Are you qualified to teach high school?

This post is sponsored by Uzinggo.
Resources for teaching high school at home

“I‘m just not qualified to teach high school.”

Have you ever thought this? When someone says these words, they often carry in their minds an image of the stereotypical high school, believing they must duplicate every aspect of it from pre-calculus to biology lab.

It’s enough to make a homeschooling parent wave the white flag of surrender before even getting started.

But thankfully teaching upper level grades is not at all like this anymore! A TON of resources now lie at our fingertips–incredible options like online math and science, foreign language with native speakers via Skype, and early enrollment in community college.

I haven’t reached the high school years yet, so I asked for backup on Facebook from those of you who have. Many of you chimed in with the resources you’ve found most useful along the way, creating an excellent thread to bookmark for later reference.

As you approach the high school years, here are a few resources that can help you teach with confidence.
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Using technology in your homeschool

teens and technology

Written by contributor Kris Bales of Weird, Unsocialized Homeschoolers.

A couple of weeks ago, I had finally saved enough money to do something that I’d wanted to do for several months – get my two younger kids laptops. We don’t spend a lot of money on curriculum and, now that they’re both in middle school, I saw a lot of positives to them each having their own computers (rather than using mine or the ancient desktop that’s on its last leg).

The two immediate benefits I saw were math and typing. We use computer-based math programs and both kids are going to be learning typing this year. The fact that the kids are now able to do those things on their own devices is definitely a sanity-saver. However, I’m seeing lots of other benefits as well.
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Plans for “summer school” at home

plans for summer school at homeWritten by contributor Jessica Fisher of Life as Mom and Good Cheap Eats

This week our family completed our eleventh year of homeschooling. Really? How did that happen?! The time has passed so quickly. It seems like just yesterday my son was doing beginning reading and now this week he turns sixteen and reads his Latin book for fun!

Going into our twelfth year, I will have all six of my children in formal schooling as my baby enters kindergarten and her eldest brother eleventh grade. It’s pretty stunning to reflect over that time. Through the years I’ve encountered different learning styles, different temperaments, and different school schedules.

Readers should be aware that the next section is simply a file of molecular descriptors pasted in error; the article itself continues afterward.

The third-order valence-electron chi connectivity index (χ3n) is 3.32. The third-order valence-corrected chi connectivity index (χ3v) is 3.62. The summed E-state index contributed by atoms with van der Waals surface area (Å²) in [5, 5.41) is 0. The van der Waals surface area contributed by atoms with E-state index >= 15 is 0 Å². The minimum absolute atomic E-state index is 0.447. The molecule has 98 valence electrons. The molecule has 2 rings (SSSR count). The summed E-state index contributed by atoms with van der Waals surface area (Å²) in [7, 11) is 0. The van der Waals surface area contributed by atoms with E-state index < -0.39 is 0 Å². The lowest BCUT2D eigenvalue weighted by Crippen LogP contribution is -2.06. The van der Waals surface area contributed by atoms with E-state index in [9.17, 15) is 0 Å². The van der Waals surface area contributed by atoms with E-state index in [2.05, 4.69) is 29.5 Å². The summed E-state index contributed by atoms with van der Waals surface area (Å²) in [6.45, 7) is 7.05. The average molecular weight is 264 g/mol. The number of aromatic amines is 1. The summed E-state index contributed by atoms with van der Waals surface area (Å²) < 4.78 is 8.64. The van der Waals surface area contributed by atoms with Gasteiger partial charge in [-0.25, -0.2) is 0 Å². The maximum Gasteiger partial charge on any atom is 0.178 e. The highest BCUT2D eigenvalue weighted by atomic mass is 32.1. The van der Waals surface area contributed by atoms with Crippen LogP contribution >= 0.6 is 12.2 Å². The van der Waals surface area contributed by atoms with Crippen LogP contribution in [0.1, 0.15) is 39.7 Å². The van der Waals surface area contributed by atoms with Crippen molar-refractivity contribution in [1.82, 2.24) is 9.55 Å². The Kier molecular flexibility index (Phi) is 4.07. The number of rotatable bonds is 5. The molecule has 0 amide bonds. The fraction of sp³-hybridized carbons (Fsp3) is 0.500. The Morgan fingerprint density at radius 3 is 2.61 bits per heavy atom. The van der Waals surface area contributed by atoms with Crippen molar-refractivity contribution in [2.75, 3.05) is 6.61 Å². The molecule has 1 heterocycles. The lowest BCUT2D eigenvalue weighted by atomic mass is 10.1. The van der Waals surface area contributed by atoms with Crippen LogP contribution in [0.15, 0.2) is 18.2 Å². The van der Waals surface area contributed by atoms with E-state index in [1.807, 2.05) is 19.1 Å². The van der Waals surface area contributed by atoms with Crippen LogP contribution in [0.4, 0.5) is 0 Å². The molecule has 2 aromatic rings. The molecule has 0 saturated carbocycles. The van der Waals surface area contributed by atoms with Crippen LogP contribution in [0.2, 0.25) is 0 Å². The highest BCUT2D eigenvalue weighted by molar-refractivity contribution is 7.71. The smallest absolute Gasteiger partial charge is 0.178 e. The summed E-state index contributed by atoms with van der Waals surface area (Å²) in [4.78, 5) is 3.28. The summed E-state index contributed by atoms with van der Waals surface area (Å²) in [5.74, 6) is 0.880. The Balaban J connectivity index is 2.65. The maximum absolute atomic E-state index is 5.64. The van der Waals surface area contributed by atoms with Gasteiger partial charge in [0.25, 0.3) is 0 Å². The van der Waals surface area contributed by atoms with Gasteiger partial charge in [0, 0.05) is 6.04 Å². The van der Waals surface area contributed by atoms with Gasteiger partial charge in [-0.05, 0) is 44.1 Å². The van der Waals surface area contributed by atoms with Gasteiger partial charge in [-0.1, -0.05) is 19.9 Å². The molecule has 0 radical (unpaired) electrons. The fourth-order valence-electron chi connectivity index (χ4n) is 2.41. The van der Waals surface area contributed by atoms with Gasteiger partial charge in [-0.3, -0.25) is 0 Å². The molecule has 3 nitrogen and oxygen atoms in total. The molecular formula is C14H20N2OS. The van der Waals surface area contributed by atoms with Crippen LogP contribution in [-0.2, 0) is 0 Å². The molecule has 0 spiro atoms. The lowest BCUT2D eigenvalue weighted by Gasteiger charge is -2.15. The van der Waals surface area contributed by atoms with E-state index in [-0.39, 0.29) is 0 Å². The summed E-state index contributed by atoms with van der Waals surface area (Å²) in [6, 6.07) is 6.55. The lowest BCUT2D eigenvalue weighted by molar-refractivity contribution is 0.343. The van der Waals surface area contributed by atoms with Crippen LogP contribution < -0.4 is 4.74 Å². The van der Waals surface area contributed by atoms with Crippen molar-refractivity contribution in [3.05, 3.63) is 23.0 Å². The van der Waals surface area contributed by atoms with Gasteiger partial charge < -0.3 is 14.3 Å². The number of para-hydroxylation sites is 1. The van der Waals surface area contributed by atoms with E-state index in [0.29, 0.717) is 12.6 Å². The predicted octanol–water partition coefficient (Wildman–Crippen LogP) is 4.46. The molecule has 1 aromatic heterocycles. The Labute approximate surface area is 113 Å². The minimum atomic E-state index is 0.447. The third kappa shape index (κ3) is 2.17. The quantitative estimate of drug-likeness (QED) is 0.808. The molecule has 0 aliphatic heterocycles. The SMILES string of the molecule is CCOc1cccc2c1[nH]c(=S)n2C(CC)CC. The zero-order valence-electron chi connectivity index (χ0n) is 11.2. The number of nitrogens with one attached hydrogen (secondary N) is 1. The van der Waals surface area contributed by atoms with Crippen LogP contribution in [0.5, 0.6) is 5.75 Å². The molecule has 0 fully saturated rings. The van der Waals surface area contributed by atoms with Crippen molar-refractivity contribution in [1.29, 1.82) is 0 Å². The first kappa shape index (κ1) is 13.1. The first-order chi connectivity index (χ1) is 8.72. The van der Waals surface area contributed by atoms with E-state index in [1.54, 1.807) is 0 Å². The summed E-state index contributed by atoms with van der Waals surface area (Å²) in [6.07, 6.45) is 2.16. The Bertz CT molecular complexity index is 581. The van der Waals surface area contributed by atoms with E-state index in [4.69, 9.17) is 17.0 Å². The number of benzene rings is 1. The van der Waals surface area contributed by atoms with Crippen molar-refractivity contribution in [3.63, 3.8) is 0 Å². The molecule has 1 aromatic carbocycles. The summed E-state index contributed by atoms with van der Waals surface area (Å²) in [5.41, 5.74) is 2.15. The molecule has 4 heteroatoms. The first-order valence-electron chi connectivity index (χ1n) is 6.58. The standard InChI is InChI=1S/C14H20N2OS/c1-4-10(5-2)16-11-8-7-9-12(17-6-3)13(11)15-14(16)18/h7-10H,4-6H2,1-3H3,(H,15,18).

For many years we did school year-round because that worked best for us. My students were all young, and most of their friends did the same thing.

In this current season of life, it’s worked out that we prefer a true summer break. My kids love the more relaxed schedule and the opportunity to play with the neighbor kids. I love having fewer items on my to do list and the chance to focus on projects.
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Resources for interest-led learning

Written by Jamie Martin, editor of Simple Homeschool and Steady Mom

A note from Jamie: Though I chose not to do a full curriculum fair this year, there are plenty of curriculum posts in the archives for those interested in scrolling through them as you make plans for the upcoming year. You can find them here–enjoy!

Educational Philosophies I pull from: Leadership Education, Waldorf, Unschooling

The first time I looked at the instructor’s guide of a popular curriculum, it made my head spin.

You mean we have to do all this? And in this order? And what if we need to miss a day or if the kids want to read more than the required number of pages? What if those comprehension questions are just downright boring?

Thankfully, I’ve come a long way since then. Now I understand that I can use resources in a way that fits our family, without feeling like a resource is using me.

Here are a few of the main resources we use often in our home and how I make them work for us.
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The transformative power of historical fiction

historical fiction recommendations for ages 9-18 simplehomeschool
The following is a guest post written by Caroline Starr Rose of Caroline by line and the verse novel May B.

What’s the point of historical fiction? Publisher’s Weekly recently ran an interview with Newbery and Newbery-Honor medalist Karen Cushman, one of children’s literature’s most celebrated authors. Here’s what she had to say:

“I think for readers historical fiction is important because it helps them to see beyond the boundaries of their own experience. It helps them to stretch and to see what life is like for others. This helps illustrate both how we are the same and how we are different, and can give readers more empathy.”

As a social studies teacher turned children’s author, nothing fires me up as a much as a well-crafted historical novel. Nothing has made history more personal than the books I’ve treasured in childhood and beyond.

Here are some historical titles worth celebrating, worth sharing, worth reading with the young people in your lives.
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